"Chap. 2. begins thus: Then we turned, and took our journey into the wilderness by the way of the Red Sea, as the Lord spake unto me: and WE COMPASSED MOUNT SEIR MANY DAYS. Now, the many days, or long time, which they spent in compassing Mount Seir, that is, going round on the south-west coasts of Edom in order to proceed north-east from Edom through Moab to Arnon, must include several of their stations, besides that eminent one at Mount Hor, where Aaron died. And as part of their road, during this long compass, lay through Ezion- gaber, (which was on the eastern tongue of the Red Sea, and the south boundary of Edom,) thence to Zin, (which is KADESH, that is, MERIBAH KADESH,) and thence to Mount Hor, as they marched to the north-east; so it is probable that the five stations preceding that of Ezion-gaber were on the extremity of Mount Seir, to the south-west. And if their first station at entering the south-west borders of Edom, and beginning to compass Mount Seir, was Moseroth, this gives the reason wanted why Moses begins this passage at Moseroth, and ends it with Aaron's death at Mount Hor. And this will discover a proper connection between the four dislocated verses and the context here. - chap. i. xl6: 'So ye abode in Kadesh (Barnea) many days.' Chap. ii. 1: 'Then we turned, and took our journey into the wilderness by the way of the Red Sea, as the Lord spake unto me; and WE COMPASSED MOUNT SEIR MANY DAYS.' "'For the children of Israel journeyed from Moseroth, and pitched in Bene-jaakan: from thence they journeyed and pitched in Hagidgad: from thence they journeyed and pitched in Jotbathah, a land of rivers of water: from thence they journeyed and pitched in Ebronah: from thence they journeyed and pitched in Ezion-gaber: from thence they journeyed and pitched in the wilderness of Zin, which is Kadesh: from thence they journeyed and pitched in Mount Hor, and Aaron died there, and there he was buried; and Eleazar his son ministered as priest in his stead. At that time the Lord had separated the tribe of Levi, to bear the ark of the covenant of the Lord, to stand before the Lord to minister unto him, and to bless in his name unto this day. Wherefore, Levi hath no part nor inheritance with his brethren; the Lord is his inheritance, according as the Lord thy God promised him.' "And this paragraph being thus inserted at the end of the first verse, the second begins a new paragraph, thus: And the Lord spake unto me, saying, Ye have compassed this mountain long enough; turn you northward-through the east side of Seir (or Edom) towards Moab on the north. See ver. 4-8." - Kennicott's Remarks, p. 74.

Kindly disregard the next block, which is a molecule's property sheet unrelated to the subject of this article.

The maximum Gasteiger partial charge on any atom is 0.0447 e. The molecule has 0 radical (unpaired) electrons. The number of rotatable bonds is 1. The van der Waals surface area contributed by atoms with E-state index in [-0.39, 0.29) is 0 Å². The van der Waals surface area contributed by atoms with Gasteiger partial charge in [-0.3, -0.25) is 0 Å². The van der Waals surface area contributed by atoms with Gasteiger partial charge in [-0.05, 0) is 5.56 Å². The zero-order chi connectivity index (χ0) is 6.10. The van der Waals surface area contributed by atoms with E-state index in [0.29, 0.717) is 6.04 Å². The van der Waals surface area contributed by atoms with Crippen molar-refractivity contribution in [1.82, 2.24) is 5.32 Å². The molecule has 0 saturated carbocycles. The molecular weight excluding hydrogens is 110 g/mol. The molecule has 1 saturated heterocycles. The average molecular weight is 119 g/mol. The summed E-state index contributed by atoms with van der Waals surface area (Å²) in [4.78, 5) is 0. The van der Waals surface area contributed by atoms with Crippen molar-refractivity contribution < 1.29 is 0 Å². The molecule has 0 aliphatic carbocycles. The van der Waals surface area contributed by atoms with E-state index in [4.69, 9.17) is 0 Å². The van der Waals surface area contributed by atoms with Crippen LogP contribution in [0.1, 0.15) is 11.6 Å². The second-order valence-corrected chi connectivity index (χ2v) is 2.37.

These remarks should not be hastily rejected.